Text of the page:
Whether you like it or not, Imagine Dragons had a huge year in 2013. As we pointed out last week, the Las Vegas quartet was responsible for the most played song on Spotify last year, and several other songs from the band’s debut “Night Visions” got heavy radio play. But for those who have grown weary of the incessant chanting of “welcome to the new age,” here are a few options to help you move on. Even if you are a big ID fan, maybe you’ll also dig these acts as you await the band’s sophomore album.
Check out previous editions of “Hearing Aid,” our column taking bands you may like and offering other options:
– Arctic Monkeys
– Vampire Weekend
– Arcade Fire
– Mumford & Sons
– Kings of Leon
Stockholm-based electro-pop outfit The Royal Concept is equally as comparable to popular French quartet Phoenix as it is to Imagine Dragons, but that just means that the band has a bit of an extra pep in its step. Angular pop that cuts with sharp electronics and chanty choruses akin to ID gives The Royal Concept plenty of pop appeal that would easily translate with a similar fanbase. But it would also get feet moving as opposed to heads bobbing.
Melbourne native Nicholas Murphy, also known as Chet Faker, could be proof that one man and a mixer can basically produce the same types of music as a full band of imaginary dragons. Either that, or Chet Faker’s deep, multidimensional sound should be applauded in itself for grasping full band energy and pop sensibility. Perhaps the greatest comparison to Imagine Dragons is Murphy’s soulful vocal power, which can be stacked up against Dan Reynolds’ bellow, which is the Vegas band’s driving force.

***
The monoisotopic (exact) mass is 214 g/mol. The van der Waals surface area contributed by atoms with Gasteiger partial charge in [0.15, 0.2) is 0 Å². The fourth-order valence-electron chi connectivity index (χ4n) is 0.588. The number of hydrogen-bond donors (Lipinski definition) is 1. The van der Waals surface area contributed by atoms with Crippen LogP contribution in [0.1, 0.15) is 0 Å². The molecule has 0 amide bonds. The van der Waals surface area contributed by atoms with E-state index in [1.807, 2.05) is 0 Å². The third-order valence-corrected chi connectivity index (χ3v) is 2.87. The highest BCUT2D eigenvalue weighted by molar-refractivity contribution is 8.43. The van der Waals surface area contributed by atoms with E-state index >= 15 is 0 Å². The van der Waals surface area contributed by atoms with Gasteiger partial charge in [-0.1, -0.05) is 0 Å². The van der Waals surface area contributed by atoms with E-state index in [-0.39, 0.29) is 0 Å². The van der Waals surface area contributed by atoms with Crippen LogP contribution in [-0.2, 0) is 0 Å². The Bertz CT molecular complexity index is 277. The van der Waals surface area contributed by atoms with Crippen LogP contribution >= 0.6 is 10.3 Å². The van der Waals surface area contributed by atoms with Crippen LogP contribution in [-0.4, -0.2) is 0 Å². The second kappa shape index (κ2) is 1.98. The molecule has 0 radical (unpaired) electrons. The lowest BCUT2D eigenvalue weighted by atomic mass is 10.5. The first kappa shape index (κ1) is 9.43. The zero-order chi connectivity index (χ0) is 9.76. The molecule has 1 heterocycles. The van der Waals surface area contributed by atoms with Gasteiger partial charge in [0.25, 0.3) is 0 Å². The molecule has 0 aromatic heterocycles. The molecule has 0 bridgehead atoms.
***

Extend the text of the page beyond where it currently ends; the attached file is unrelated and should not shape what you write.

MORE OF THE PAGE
Forming in Boston in 2006, Hooray For Earth was more or less the original gangster of its genre. The band’s storming percussion was picked up by bands like Local Natives and The Morning Benders (now Pop Etc.), while its group vocals and electronic tendencies were replicated by a whole wave of acts, including Imagine Dragons. While Hooray For Earth is yet to catch fire the way many bands of its kind have, the now Brooklyn-based quartet’s bombastic sound could easily fit in on modern pop radio.
The Brooklyn-based duo may only have an EP to its name, but Tiny Victories’ approach to mixed electronics, digital looping, and live percussion grabs a vibe very similar to the powerful crescendo of Imagine Dragons. The primary difference between the two bands is that Tiny Victories goes for a more ambient, dreampop angle, creating a lighter atmosphere than the piercing bass cuts of Imagine Dragons. One could draw vocal ties between the two, though, and both have a forward-thinking approach to alternative music that definitely shouldn’t be labeled rock, but could certainly appeal to rock fans.
Nashville trio Leagues may be the biggest stretch on this list, as its instrumental elements can be picked out and should be recognized. But there’s something about the band’s dark, yet danceable spin on organic rock that hits the same vein as Imagine Dragons. While the actual sounds of guitar provide a different sensation, the voice of lead man Thad Cockrell steals the show, sometimes giving a menacingly deep quality and other times displaying a range that would make Thom Yorke jealous.